This year's Roger Award is organised by CAFCA and GATT Watchdog, and will be presented
in Wellington in February 2001.
World March of Women 2000
The international campaign calling for an end to poverty and violence against women,
involving women from more than 143 countries. You can get
World March of Women 2000
postcards by sending your name and
address, and the number of postcards you want to WMW, WILPF, PO Box 47-189, Auckland
(a donation to help with the cost of producing the postcards would be nice, cheque
payable to WILPF).
PMA AGM 2000
All PMA members are invited to attend the Annual General Meeting which will be held
on Saturday 4 November, in the Ernie Abbott Room, Trades Hall, 126 Vivian Street,
Wellington from 1pm to 4pm.
The Agenda will be: Introductions and apologies; Minutes of 1999 SGM and matters arising;
Presentation of 1999/2000 Annual report; Presentation of Accounts for the 1999/2000
Financial Year; Election of Working Group, Treasurer, Secretary and Auditor; General Business.
Call for nominations to the PMA Working Group (the Management Committee of PMA): Working
Group people must be members of PMA; they should have a keen interest in peace issues,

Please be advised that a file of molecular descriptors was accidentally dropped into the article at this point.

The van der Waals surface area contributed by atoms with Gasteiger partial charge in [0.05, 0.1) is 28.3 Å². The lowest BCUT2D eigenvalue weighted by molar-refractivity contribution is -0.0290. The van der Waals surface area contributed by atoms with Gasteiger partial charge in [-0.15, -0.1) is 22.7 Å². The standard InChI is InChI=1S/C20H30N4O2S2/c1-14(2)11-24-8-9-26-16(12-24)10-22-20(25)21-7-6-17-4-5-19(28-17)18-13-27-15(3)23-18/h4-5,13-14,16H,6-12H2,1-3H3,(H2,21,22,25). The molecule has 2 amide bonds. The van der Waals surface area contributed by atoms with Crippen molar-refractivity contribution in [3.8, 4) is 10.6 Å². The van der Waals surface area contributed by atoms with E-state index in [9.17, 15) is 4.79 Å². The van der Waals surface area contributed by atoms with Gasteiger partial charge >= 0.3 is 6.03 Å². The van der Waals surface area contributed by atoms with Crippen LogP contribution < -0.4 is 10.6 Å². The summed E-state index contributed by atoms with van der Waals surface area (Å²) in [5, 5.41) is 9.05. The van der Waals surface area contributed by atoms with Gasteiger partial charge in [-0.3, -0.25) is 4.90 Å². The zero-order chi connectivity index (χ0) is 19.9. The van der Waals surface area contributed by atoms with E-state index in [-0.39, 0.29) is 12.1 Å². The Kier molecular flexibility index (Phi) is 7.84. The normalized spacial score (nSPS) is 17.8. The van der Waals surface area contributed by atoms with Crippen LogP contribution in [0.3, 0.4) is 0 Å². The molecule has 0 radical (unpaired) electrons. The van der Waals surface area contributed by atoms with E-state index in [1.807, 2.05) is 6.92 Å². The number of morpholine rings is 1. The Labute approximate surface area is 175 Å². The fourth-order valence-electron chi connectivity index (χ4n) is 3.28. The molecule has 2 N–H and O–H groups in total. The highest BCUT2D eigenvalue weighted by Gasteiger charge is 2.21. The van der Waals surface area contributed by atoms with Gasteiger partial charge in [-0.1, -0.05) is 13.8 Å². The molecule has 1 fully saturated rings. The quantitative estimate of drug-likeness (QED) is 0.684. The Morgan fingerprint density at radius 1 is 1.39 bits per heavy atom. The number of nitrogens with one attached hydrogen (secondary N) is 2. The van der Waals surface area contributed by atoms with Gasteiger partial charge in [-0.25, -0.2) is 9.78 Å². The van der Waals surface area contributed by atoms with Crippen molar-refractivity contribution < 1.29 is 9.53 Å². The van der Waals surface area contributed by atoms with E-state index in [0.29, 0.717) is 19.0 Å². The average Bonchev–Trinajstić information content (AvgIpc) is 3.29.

a professional approach, dedication to the work and future of PMA, and a commitment to good employment practices and procedures.
Nominations to the Working Group (on the form available on request from the office)
and any matters to be discussed under General Business should be received at the
PMA office no later than Friday 20 October 2000.
New Zealand in the New Millennium: A conversation with ourselves
Ian Fraser, Terence O'Brien, Chris Laidlaw, Gaylene Preston, George Salmond, Laurence
O'Reilly, Alan Brunton and Ann Evans speak their thoughts on 'NZ in the New Millennium'.
This is the publication from the IPPNW event of the same name held in Wellington
in October 1999 - it includes Alan's poem